Tazio Magazine (BE), Spring 2024, Dirk De Jager
Alfa Romeo TZ

 » German publisher, Dingwort Verlag came to the Alftsti's atten­tion over a decade ago, when it updated Tony Adriaensens' Alfa GTA book, Alleggeritta, and added a third volume. Since then, Dingwort has published a further 11 works on Alfa Romeo. Its most recent release is a whopping, five-volume set that details the history of the Alfa Romeo Giulia TZ. That amounts to more than 8 kg in total, with each volume running to 300 pages. Many of the images are previously unseen and reproduced in excellent quality. Volumes one and two focus on the development and racing history of the TZs - in German and English. Further volumes document (in English only} in­dividual chassis histories of each car, even if the authors have limited themselves to early history, known first-ownership and racing exploits. The final volume ends, halfway through, with the TZ2 models; its remainder presents fine reproductions of technical papers and homologation forms. None of the books are text-heavy, but the quality of the research and documentation is outstanding. The number of high-quality images alone invites many an evening of quiet contemplation. At €349, the price is heftytoo, but it gets you five books of1500 pages with about 1400 images. TZ is a worthy addition to Dingwort's impressive collection of high-quality books on Alfa Romeo. «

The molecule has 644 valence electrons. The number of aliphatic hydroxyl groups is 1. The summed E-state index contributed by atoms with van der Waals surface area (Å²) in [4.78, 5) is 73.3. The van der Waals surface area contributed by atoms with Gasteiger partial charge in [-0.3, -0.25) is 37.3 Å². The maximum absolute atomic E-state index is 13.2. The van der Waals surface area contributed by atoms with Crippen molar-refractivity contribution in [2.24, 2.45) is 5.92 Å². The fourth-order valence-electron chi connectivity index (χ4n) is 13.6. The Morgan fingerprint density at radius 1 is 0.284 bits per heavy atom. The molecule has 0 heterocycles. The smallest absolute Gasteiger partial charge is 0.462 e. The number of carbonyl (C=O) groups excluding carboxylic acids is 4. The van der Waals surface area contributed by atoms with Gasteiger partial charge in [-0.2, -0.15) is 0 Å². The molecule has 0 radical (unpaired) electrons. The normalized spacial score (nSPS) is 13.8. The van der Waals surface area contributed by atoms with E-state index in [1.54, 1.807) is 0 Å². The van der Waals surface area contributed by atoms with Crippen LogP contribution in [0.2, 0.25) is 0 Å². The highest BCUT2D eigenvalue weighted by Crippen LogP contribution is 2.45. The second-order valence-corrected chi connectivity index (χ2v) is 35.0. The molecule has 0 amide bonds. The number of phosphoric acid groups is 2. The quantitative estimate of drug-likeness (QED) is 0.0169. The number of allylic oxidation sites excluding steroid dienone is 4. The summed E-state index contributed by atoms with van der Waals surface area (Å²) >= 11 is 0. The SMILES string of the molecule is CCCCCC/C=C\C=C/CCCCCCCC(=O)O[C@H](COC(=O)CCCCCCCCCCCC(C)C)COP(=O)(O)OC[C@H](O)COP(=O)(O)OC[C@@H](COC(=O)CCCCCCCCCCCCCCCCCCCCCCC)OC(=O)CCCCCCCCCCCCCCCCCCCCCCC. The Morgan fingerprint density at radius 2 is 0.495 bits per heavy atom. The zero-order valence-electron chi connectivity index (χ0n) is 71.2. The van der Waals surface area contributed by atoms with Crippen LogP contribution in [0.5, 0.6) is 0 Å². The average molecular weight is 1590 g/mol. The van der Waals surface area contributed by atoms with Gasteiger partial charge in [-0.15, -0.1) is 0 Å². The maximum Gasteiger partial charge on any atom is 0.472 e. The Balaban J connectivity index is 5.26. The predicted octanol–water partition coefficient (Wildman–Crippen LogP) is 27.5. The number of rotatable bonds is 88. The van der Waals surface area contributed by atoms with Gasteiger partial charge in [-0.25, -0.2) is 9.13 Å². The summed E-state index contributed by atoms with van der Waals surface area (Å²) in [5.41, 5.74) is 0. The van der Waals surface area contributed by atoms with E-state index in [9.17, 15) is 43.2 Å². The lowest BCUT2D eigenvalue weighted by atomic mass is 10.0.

autoliefhebbers.be (BE), September 2023, Vincent Arpons
Nieuwe boeken voor de autofan.